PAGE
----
• Legumes
• wheat seed
• whole wheat bread
Good sources of Folic Acid
• hazelnuts
• Vegemite
• Radish
• Potatoes
• Salmon
• Strawberries
• Peanuts bargaining
• Walnuts
Although liver contains a high folic acid, but not recommended for women who are pregnant or may become pregnant, because of the high vitamin A content. In addition, there is a risk of listeriosis from the heart is still raw, or if the liver is not cooked to perfection. Both of these are at risk on the developing fetus.
Vitamin A
Despite the increased need for vitamin A during pregnancy, vitamin A supplements are rarely recommended for pregnant women because it can cause birth defects.
The best way to increase vitamin D intake is through dietary sources like milk, fish, eggs, and margarine. Liver contains vitamin A which is too high and this has been associated with birth defects, so the liver consumption during pregnancy should be avoided.
Vitamin D
Vitamin D is needed to help calcium absorption. Margarine, cheese, fatty fish and eggs are foods that contain vitamin D.
Vitamin Supplements
Multivitamins and calcium supplements can be recommended for pregnant women who: vegetarians, teenagers who may be less food intake, has a habit of smoking, drugs, alcohol, and overweight women who are controlling caloric intake to prevent excess weight gain is great.
Eating for Two
You do not need to overeat during pregnancy. Recommendations of the expert is caloric intake in the first trimester, approximately the same as before pregnancy.In the second trimester, increased caloric intake about 10% of the first trimester, which is about 600kJ per day. But remember that the quality of nutrition is far more important than the quantity of food intake.
Diet Dangers
Some women fear weight gain during pregnancy and decide to eat sparingly to avoid obesity. Restricted eating or crash dieting in any form can have a bad impact on the health of pregnant women and infants who are unborn.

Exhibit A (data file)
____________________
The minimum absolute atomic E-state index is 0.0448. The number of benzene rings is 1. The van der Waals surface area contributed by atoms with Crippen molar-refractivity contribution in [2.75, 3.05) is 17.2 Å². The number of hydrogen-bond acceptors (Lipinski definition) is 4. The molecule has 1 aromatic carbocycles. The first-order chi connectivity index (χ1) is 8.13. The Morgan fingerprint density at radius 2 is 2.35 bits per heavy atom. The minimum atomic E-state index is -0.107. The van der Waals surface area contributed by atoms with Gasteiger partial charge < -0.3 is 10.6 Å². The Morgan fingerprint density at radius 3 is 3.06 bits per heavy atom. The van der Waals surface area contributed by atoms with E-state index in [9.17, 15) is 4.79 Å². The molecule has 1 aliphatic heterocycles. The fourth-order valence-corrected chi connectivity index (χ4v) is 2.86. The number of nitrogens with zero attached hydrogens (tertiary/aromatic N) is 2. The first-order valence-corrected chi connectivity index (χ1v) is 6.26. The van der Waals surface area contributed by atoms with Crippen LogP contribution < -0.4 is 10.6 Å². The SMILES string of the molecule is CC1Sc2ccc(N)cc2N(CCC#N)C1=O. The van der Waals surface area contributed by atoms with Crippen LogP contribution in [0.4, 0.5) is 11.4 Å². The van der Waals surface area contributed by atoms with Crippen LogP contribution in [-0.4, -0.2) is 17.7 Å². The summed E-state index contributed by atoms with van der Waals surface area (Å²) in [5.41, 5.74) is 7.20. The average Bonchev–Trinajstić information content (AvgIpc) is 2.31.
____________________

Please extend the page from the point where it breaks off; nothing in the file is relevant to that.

Pregnancy in Adolescence
Someone who is pregnant in their teens need more nutrients than are pregnant at the age of adulthood, because this age is still growing. Adolescents may give birth to smaller infants because they are competing nutrients between the young mother with the fetus.
Anemia is more common in adolescents than older women. Calcium intake is also important because bone mass in adolescence is not maximized and inadequate calcium intake may increase the risk of osteoporosis later in life.
Nausea and Vomiting
Nausea and vomiting, especially morning sickness or morning sickness is common during pregnancy especially in the first trimester. To relieve it, you can eat snacks that contain little carbohydrate (such as a sandwich or fruit) every two or three hours.
The following suggestions may help:
• Eat dry bread, biscuits or cereal before getting out of bed in the morning. Get up slowly, avoid movement made a sudden.
• Drink liquids between meals rather than with meals to avoid bloating that can trigger vomiting.
• Avoid eating large amounts of greasy foods and spicy sharp
• Smelling something that smells like fresh oranges
• Relax, rest and get fresh air as much as possible. Keep rooms well ventilated and free of odor.
• Drinking fizzy drinks when you feel nauseous slowly
• Try food and drinks containing ginger can reduce nausea.
Heartburn (burning sensation in the Ulu Heart)
Heartburn is common during pregnancy because the baby is growing pressure on the abdomen. Small, frequent meals is better than consuming large amounts of food at once. Try to maelakukan the following:
• Avoid eating late at night
• Avoid bending, lifting or lying down after meals
• Avoid drinking tea, coffee or alcohol to excess
• You can also try sleeping with a pillow rather high so that the head slightly raised.
• Avoid alcohol